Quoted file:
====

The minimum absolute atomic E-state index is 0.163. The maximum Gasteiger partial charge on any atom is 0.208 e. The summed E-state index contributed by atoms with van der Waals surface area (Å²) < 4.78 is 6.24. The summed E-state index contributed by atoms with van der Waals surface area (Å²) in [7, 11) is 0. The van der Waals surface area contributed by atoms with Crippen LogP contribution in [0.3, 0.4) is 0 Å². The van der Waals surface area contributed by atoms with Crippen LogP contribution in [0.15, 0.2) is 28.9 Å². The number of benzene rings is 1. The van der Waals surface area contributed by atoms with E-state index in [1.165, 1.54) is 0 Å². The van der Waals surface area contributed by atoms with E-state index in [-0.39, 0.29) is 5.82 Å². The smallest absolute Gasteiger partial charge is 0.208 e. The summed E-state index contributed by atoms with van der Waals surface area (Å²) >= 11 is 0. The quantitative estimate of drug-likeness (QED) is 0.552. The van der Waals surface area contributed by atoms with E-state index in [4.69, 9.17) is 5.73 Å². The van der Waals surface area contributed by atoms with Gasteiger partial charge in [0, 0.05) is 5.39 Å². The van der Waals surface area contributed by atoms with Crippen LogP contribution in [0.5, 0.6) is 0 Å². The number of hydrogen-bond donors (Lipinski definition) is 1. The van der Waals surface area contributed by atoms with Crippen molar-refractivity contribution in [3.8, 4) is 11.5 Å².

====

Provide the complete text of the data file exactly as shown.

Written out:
The minimum absolute atomic E-state index is 0.163. The maximum Gasteiger partial charge on any atom is 0.208 e. The summed E-state index contributed by atoms with van der Waals surface area (Å²) < 4.78 is 6.24. The summed E-state index contributed by atoms with van der Waals surface area (Å²) in [7, 11) is 0. The van der Waals surface area contributed by atoms with Crippen LogP contribution in [0.3, 0.4) is 0 Å². The van der Waals surface area contributed by atoms with Crippen LogP contribution in [0.15, 0.2) is 28.9 Å². The number of benzene rings is 1. The van der Waals surface area contributed by atoms with E-state index in [1.165, 1.54) is 0 Å². The van der Waals surface area contributed by atoms with E-state index in [-0.39, 0.29) is 5.82 Å². The smallest absolute Gasteiger partial charge is 0.208 e. The summed E-state index contributed by atoms with van der Waals surface area (Å²) >= 11 is 0. The quantitative estimate of drug-likeness (QED) is 0.552. The van der Waals surface area contributed by atoms with E-state index in [4.69, 9.17) is 5.73 Å². The van der Waals surface area contributed by atoms with Gasteiger partial charge in [0, 0.05) is 5.39 Å². The van der Waals surface area contributed by atoms with Crippen LogP contribution in [0.5, 0.6) is 0 Å². The number of hydrogen-bond donors (Lipinski definition) is 1. The van der Waals surface area contributed by atoms with Crippen molar-refractivity contribution in [3.8, 4) is 11.5 Å².